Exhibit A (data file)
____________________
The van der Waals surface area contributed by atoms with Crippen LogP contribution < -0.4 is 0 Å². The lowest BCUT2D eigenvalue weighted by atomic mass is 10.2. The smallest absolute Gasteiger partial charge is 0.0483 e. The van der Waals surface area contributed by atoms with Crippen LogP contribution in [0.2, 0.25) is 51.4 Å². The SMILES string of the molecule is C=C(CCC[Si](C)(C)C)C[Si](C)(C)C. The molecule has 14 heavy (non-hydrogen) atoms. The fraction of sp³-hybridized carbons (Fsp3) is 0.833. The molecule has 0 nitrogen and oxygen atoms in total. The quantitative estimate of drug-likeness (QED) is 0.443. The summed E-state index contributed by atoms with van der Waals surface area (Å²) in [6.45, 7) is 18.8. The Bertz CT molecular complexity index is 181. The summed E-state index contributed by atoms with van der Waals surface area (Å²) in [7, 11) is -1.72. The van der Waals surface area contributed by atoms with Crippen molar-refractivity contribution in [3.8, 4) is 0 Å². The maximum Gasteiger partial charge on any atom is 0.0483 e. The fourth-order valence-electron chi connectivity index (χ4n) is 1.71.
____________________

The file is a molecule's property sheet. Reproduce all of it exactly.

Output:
The van der Waals surface area contributed by atoms with Crippen LogP contribution < -0.4 is 0 Å². The lowest BCUT2D eigenvalue weighted by atomic mass is 10.2. The smallest absolute Gasteiger partial charge is 0.0483 e. The van der Waals surface area contributed by atoms with Crippen LogP contribution in [0.2, 0.25) is 51.4 Å². The SMILES string of the molecule is C=C(CCC[Si](C)(C)C)C[Si](C)(C)C. The molecule has 14 heavy (non-hydrogen) atoms. The fraction of sp³-hybridized carbons (Fsp3) is 0.833. The molecule has 0 nitrogen and oxygen atoms in total. The quantitative estimate of drug-likeness (QED) is 0.443. The summed E-state index contributed by atoms with van der Waals surface area (Å²) in [6.45, 7) is 18.8. The Bertz CT molecular complexity index is 181. The summed E-state index contributed by atoms with van der Waals surface area (Å²) in [7, 11) is -1.72. The van der Waals surface area contributed by atoms with Crippen molar-refractivity contribution in [3.8, 4) is 0 Å². The maximum Gasteiger partial charge on any atom is 0.0483 e. The fourth-order valence-electron chi connectivity index (χ4n) is 1.71.